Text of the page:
Wednesday, April 29, 2009

Rosenkranz Doubles and Redoubles

Last week I had an inquiry about Rosenkranz. That would be George Rosenkranz, a world renowned chemist, the founder of a major drug company, a pioneer and leader in the development of steroids and one of Mexico’s leading citizens. He also is a bridge expert, winning 14 North American Championships, writing 11 books on bridge and a major inventor of bridge gadgets. Perhaps he is best known in the bridge world for the popular bridge convention that still bears his name, the Rosenkranz Double and Redouble. Although the conventional bid does not receive that much attention in Florida, in other areas of the country it is almost as routine as Stayman.

In general Rosenkranz Doubles and Redoubles are used in response to an overcall by partner to describe your supporting length and top honor holding in the overcalled suit. Let’s first work on Rosencrantz Doubles.

If the bidding has gone 1d/1h/1s, a Rosenkranz Double of the 1 spade bid is purely informational and would promise partner that you have exactly 3 card support for hearts and one or more of the top 3 honors in the suit. By way of contrast, if you bid 2 hearts over 1 spade instead of doubling, it would also indicate exactly 3 cards in the heart suit, but would deny any of the top three honors. If you made a Rosenkranz Double your hand might look like (a) xx, Kxx, Axxx, Jxxx. If you bid 2 hearts you might hold (b) Kx, JTx, Axxx, Jxxx. So already we have passed some useful information to partner.

The Rosenkranz Redouble is closely related, except in this case you right hand opponent has made a negative double rather than bidding 1 spade. So the bidding has gone 1d/1h/x/. Now, if you redouble you are showing three card support to one of the top three honors and if you bid 2 hearts you still show 3 card support but deny a top honor. So with hand (a) above you redouble and with hand (b) you bid 2 hearts.

We have covered 3 card support, what do you do with 4 or 5 card support? Exit George Rosenkranz and enter Larry Cohen. We follow the law of total tricks and bid to the appropriate level. You are now out of the realm of Rosenkranz and you are just upping the ante hoping to preempt opponents or on a good day actually buy the contract. Rosenkranz Doubles and Redoubles are made on limited strength hands that are sufficient to make a single advance of the overcall. The hand should not have more 10 hcps. If you actually have 3+ card support and limit raise or greater values, then you must cue bid opener’s suit to pass this message to your partner. This is just old SAYC.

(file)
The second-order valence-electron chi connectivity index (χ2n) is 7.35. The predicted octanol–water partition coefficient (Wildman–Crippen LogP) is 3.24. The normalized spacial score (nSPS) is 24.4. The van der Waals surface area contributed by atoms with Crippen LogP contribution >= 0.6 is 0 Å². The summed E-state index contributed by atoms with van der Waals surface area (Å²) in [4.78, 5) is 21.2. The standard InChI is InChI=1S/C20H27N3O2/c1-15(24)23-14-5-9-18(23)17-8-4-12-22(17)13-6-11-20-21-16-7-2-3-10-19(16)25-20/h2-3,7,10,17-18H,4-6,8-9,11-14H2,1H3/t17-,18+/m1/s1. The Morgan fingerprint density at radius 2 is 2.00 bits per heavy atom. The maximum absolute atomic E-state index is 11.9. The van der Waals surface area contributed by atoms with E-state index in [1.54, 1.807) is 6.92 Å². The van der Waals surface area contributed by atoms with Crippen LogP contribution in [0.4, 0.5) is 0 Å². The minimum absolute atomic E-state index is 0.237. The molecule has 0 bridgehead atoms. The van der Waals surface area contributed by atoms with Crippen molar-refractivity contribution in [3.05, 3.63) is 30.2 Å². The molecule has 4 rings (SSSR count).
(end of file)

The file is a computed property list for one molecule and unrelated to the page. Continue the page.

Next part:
So now we can see that we have really sliced and diced advancer’s hand and completely described to overcaller the supporting strength, length and top honor holding in the overcalled suit. This information may be useful to overcaller in competitive bidding, but let’s face it, when they open the bidding, most likely we are going to be defender’s and we want to get off to a good start without giving away a trick on the opening lead. Visualize that overcaller might hold AQxxx in the overcalled suit. The best defense may to be to grab our heart tricks before they go away. But is it safe to lead? If partner had made a simple raise he does not hold the King so you would not want to lead the suit, but rather wait for partner to lead it. If advancer has made a Rosenkranz Double or Redouble, advancer is marked with the King and you can either safely lead one of your honors or underlead the Ace/Queen if you want partner to lead back through declarer. Note that we also have an exact count on the heart suit.

I should point out that some play Rosenkranz as requiring one of the top 2 honors. That is only a matter of style, but it is good to talk to partner about it. There is more assurance of not making a disastrous lead playing the top 2 only, but you don’t get to use the convention as much. Experience will tell you, and as in most things in bridge, it boils down to trade offs. The use of Rosenkranz needs to be marked on your convention card and the use of the convention is alertable.

My recommendation is to start using Rosenkranz Doubles and Redoubles and fine tune your personal preference from there. There is very little downside, the convention has a relatively high level of occurrence and is easy to recognize. Partner will be happy to know that you have 3 card support, and even happier if you have one of the top three honors.

To my critics who allege that I never provide any useful stuff, this blog post is my best defense.

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